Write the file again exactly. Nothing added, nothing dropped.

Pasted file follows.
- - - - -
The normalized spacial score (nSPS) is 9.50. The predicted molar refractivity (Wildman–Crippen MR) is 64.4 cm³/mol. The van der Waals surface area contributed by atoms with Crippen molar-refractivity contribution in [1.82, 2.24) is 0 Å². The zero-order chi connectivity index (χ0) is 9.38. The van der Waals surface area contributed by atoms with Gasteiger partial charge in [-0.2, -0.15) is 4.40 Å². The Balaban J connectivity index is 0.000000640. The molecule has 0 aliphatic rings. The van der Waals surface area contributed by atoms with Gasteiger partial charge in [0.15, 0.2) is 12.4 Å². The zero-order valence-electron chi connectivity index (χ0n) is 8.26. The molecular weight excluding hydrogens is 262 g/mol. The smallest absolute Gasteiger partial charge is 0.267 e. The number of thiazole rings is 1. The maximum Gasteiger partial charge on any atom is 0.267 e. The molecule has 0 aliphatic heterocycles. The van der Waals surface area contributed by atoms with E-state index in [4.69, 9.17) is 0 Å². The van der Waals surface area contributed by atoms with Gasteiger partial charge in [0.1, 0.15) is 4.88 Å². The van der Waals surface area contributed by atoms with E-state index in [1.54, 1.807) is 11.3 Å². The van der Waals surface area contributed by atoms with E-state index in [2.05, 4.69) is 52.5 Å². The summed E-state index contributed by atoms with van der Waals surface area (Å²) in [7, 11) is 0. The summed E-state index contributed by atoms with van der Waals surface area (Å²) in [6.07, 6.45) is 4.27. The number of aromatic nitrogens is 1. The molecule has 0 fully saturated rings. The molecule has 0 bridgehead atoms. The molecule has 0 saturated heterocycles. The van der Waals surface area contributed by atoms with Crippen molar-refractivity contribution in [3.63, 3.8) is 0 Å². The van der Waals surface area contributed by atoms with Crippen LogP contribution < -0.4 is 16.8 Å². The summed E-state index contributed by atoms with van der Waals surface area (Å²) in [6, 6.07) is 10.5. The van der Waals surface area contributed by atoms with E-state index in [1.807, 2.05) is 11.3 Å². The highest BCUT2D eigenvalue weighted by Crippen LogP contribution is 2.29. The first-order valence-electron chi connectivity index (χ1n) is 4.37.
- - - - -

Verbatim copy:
The normalized spacial score (nSPS) is 9.50. The predicted molar refractivity (Wildman–Crippen MR) is 64.4 cm³/mol. The van der Waals surface area contributed by atoms with Crippen molar-refractivity contribution in [1.82, 2.24) is 0 Å². The zero-order chi connectivity index (χ0) is 9.38. The van der Waals surface area contributed by atoms with Gasteiger partial charge in [-0.2, -0.15) is 4.40 Å². The Balaban J connectivity index is 0.000000640. The molecule has 0 aliphatic rings. The van der Waals surface area contributed by atoms with Gasteiger partial charge in [0.15, 0.2) is 12.4 Å². The zero-order valence-electron chi connectivity index (χ0n) is 8.26. The molecular weight excluding hydrogens is 262 g/mol. The smallest absolute Gasteiger partial charge is 0.267 e. The number of thiazole rings is 1. The maximum Gasteiger partial charge on any atom is 0.267 e. The molecule has 0 aliphatic heterocycles. The van der Waals surface area contributed by atoms with E-state index in [4.69, 9.17) is 0 Å². The van der Waals surface area contributed by atoms with Gasteiger partial charge in [0.1, 0.15) is 4.88 Å². The van der Waals surface area contributed by atoms with E-state index in [1.54, 1.807) is 11.3 Å². The van der Waals surface area contributed by atoms with E-state index in [2.05, 4.69) is 52.5 Å². The summed E-state index contributed by atoms with van der Waals surface area (Å²) in [7, 11) is 0. The summed E-state index contributed by atoms with van der Waals surface area (Å²) in [6.07, 6.45) is 4.27. The number of aromatic nitrogens is 1. The molecule has 0 fully saturated rings. The molecule has 0 bridgehead atoms. The molecule has 0 saturated heterocycles. The van der Waals surface area contributed by atoms with Crippen molar-refractivity contribution in [3.63, 3.8) is 0 Å². The van der Waals surface area contributed by atoms with Crippen LogP contribution < -0.4 is 16.8 Å². The summed E-state index contributed by atoms with van der Waals surface area (Å²) in [6, 6.07) is 10.5. The van der Waals surface area contributed by atoms with E-state index in [1.807, 2.05) is 11.3 Å². The highest BCUT2D eigenvalue weighted by Crippen LogP contribution is 2.29. The first-order valence-electron chi connectivity index (χ1n) is 4.37.